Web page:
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Advocates Push City to Allow Alternative Technologies Under Local Law 97

Bill Morris in Green Ideas on May 11, 2023

New York City

Local Law 97, carbon capture, building carbon emissions, co-op and condo boards, CarbonQuest.

At the Grand Tier residential tower, carbon is captured as it leaves the gas-fired boiler, then converted into a liquid, loaded into trucks and transferred to Brooklyn, where it is used in the making of cinderblocks (photo courtesy of CarbonQuest).

May 11, 2023

Last December, the city’s Department of Buildings (DOB) released what it called “final” rules on how co-op and condo boards can reduce their buildings’ carbon emissions enough to comply with Local Law 97, part of the city’s sweeping Climate Mobilization Act. In fact, those “final” rules are still being tweaked. And while the tweaking proceeds, advocates are pushing the DOB to approve alternative green technologies as acceptable tools for complying with the law.

Among the advocates in conversation with the DOB is Brian Asparro, chief operating officer at CarbonQuest, a company that offers a technology known as carbon capture. As Habitat reported in its March issue, such a system is now operating at the Grand Tier, a luxury residential tower overlooking Lincoln Center, Carbon exhaust is captured after it leaves the building’s gas-fired boiler, then it’s then converted to a liquid, loaded into trucks and delivered to a Brooklyn company that uses the liquid carbon in the making of cinderblocks. It’s what’s known as a “circular economy.”

“We’re working with the city to make a rule so that carbon capture can play a role in complying with Local Law 97,” Asparro says. “What we’re trying to do is provide a framework for building owners to use emerging technologies, including geothermal. Local Law 97 doesn’t have specific mechanisms to take in new technologies as they emerge, and that potentially makes it more difficult for property owners to comply with the law. We’ve been engaged with the mayor’s office and the DOB to work toward recognizing carbon capture as part of Local Law 97. We believe many people would benefit if that happens sooner rather than later.”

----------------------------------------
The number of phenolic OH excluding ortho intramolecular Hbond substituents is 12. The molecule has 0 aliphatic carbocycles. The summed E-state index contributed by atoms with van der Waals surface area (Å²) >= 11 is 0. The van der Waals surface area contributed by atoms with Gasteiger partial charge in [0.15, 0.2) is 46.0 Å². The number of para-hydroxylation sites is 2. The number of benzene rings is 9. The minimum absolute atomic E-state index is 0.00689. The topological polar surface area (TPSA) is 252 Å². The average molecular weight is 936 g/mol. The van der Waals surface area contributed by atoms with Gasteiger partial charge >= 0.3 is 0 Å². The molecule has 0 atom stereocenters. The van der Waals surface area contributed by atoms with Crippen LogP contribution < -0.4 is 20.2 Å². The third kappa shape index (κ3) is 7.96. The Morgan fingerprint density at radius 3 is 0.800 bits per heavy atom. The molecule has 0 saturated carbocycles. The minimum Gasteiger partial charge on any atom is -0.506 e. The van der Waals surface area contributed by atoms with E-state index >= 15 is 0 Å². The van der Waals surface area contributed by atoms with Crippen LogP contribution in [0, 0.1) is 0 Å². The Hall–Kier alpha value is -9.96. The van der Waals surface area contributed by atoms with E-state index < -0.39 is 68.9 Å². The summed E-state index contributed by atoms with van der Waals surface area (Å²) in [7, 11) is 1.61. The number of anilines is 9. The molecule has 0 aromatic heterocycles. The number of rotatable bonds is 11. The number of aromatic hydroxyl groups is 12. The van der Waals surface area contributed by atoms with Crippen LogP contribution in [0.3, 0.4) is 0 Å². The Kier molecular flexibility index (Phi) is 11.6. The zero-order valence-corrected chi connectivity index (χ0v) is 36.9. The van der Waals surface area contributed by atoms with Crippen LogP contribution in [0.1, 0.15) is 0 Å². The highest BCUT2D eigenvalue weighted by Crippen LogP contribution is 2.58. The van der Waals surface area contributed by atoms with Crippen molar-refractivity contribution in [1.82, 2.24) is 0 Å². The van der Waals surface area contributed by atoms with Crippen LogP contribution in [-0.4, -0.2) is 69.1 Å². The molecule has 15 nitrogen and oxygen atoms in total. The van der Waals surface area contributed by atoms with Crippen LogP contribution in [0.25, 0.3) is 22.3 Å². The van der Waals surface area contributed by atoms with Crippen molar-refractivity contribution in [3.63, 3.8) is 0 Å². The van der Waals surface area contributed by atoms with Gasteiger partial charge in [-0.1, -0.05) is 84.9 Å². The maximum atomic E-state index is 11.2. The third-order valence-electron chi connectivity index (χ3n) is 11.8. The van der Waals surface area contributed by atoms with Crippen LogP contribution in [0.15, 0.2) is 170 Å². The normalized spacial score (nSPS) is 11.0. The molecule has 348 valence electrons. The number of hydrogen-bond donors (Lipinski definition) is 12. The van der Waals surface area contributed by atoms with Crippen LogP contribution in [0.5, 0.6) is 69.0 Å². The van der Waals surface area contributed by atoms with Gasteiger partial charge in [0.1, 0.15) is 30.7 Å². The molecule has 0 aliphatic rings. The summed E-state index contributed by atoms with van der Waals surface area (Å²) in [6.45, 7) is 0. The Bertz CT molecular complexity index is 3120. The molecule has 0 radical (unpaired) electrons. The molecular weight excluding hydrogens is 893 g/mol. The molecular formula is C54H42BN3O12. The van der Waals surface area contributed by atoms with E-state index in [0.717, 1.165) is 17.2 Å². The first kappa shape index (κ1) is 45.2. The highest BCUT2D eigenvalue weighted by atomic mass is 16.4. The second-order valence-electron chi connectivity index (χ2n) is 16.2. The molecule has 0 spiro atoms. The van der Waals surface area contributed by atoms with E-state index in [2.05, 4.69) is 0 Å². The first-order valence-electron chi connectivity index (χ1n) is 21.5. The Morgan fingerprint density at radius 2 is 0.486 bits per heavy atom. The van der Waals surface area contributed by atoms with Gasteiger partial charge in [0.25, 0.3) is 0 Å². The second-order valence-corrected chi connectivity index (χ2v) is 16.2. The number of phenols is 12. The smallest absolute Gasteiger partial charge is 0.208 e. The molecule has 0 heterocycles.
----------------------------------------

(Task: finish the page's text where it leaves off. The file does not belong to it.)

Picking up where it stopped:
Andrew Rudansky, a spokesman for the DOB, confirms that Laura Popa, DOB’s deputy commissioner of sustainability, has been in conversation with these advocates. He adds that new rules will be released “in the coming months.”

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Meanwhile, these advocates appear to have an ally in City Hall. Kayla Mamelak, a spokeswoman for Mayor Eric Adams, says in a statement: “The Adams administration is committed to the full implementation of Local Law 97 and meeting our climate goals. The city has been engaging with stakeholders about the use of their carbon-sequestration technology for compliance with Local Law 97; however, as currently written, the law does not allow for carbon capture to be used to offset the emissions produced by buildings. We are eager to continue these conversations and are currently working on a pilot program to better understand their technology to determine whether and how it can further the city’s decarbonization goals.”

These local conversations echo conversations that have been taking place in Washington. Lawyers and lobbyists with the Edison Electric Institute, which represents investor-owned electric utilities, have met with Environmental Protection Agency officials at least two dozen times over the past two years to discuss power plant regulations, The New York Times reports. As a result of those and other conversations, the Biden administration has announced the first regulations to limit greenhouse pollution from existing power plants. 

The proposals are designed to effectively eliminate carbon dioxide emissions from the nation’s electricity sector by 2040. However, the government is not mandating carbon capture. Rather, it is setting caps on pollution rates — similar to Local Law 97 — which power plant operators would have to meet. They could do that by using a different technology or, in the case of gas plants, switching to a fuel source such as green hydrogen, which does not emit carbon.

Meanwhile, Asparro reports, carbon capture is catching on in New York City. CarbonQuest has five more projects under way, with completion expected later this year.

“It’s a matter of time before more buildings adopt carbon capture,” he says. “This technology measurably reduces carbon emissions, and it’s already starting to accelerate.”

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